Friday, 23 February 2007

The "Virtual Economy" - not for real?

I was looking at an article recently in The Register bemoaning the fact that the statistics on SL were being over-hyped by Linden Labs, and that the "virtual economy" was actually a small niche market. The article was effectively poo pooing SL as a marketing medium, concluding that

"this economy has a population about the size of Ilkeston, Derbyshire, or Troutdale, Oregon. And each business has the prospect of a market of no more than 100 people in one place - a number easily accommodated by a church hall"

The article's maths were based on the number of concurrent users, and the incidence of people actually doing trade in SL (premium accounts, buying $L etc.)

This raises an issue about the validity of the SL "Virtual Economy" as a force to be reconed with. When you look at the numbers (as in The Register) you find that there aren't actually a huge number of people dealing in $L. In fact, $L dealing is all about land, the craft industries of making artefacts or scripts, sex and gambling. OK, there have been attemtps to move into modelling RL financial institutions with things like the "World Stock Exchange", but this has proven to be a pretty amateurish undertaking which has exposed great holes in the financial governance of SL.

This got me thinking about the "paying" residents, and the state of the "virtual economy". I believe that the “virtual econonmy” really refers to the “hobbyist” SL users (who are also the same ones who were made up by LL’s suggestion that freeloaders should be blocked at times of high traffic).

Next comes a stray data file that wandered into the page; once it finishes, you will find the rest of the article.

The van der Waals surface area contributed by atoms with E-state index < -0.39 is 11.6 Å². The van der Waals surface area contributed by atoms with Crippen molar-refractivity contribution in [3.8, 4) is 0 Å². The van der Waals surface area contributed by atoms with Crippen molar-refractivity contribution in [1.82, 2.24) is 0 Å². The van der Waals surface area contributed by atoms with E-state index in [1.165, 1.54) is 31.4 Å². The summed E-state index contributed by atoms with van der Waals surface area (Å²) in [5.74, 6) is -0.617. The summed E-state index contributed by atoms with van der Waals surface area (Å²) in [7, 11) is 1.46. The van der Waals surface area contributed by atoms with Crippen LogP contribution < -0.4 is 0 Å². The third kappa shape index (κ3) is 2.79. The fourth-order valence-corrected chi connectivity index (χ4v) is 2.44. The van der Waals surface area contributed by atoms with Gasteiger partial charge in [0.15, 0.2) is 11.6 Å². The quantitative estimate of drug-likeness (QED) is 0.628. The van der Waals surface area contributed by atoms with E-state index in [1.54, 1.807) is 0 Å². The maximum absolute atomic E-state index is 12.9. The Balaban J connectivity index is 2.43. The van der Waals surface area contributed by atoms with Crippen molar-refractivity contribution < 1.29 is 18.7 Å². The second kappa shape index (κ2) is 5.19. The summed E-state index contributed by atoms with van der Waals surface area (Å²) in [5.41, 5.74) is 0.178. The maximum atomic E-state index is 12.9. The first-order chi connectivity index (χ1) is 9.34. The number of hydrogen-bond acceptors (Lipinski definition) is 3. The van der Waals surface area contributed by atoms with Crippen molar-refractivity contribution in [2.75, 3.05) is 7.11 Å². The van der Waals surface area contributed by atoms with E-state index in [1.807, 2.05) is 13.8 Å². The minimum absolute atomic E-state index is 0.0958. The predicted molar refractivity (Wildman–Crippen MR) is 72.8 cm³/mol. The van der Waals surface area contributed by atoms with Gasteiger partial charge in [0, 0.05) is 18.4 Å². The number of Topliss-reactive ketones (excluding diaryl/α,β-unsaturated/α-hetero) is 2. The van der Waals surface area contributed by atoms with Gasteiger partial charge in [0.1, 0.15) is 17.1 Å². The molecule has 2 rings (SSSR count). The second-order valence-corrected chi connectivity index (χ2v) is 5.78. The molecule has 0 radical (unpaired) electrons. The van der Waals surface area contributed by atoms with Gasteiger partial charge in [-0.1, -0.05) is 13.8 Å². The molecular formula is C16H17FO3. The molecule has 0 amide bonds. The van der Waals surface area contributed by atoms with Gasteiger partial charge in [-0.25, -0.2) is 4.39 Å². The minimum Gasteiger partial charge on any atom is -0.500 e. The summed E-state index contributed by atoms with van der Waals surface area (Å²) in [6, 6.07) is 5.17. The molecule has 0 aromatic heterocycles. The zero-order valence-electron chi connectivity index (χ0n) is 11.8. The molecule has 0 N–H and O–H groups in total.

Meanwhile the “commercial” or “educational” users of SL are more likely to be the ones outside of the “SL Virtual Economy” (i.e. not actually “trading”, but will be renting land or islands from LL). I think the argument goes that “commercial” users of SL (i.e. the IBMs and BMW’s of this world) will be happy to pay LL for the privilege of using their servers (i.e. rent for a private island) but won’t want to get involved in dodgy dealing of $L (as demonstrated by the the World Stock Exchange in SL) particularly as there are no controls or policing of transactions.

This extends further into how businesses permit employees to use SL... again, would you like to sign off my expenses if I were to put in for e.g. “£50 to cover purchase of $L” when I then can’t show how the $L were spent (is a really good hairstyle for my avatar a good use of business expenses????... or can you prove that I’ve not been purchasing dodgy animations from virtual Stringfellows??!)

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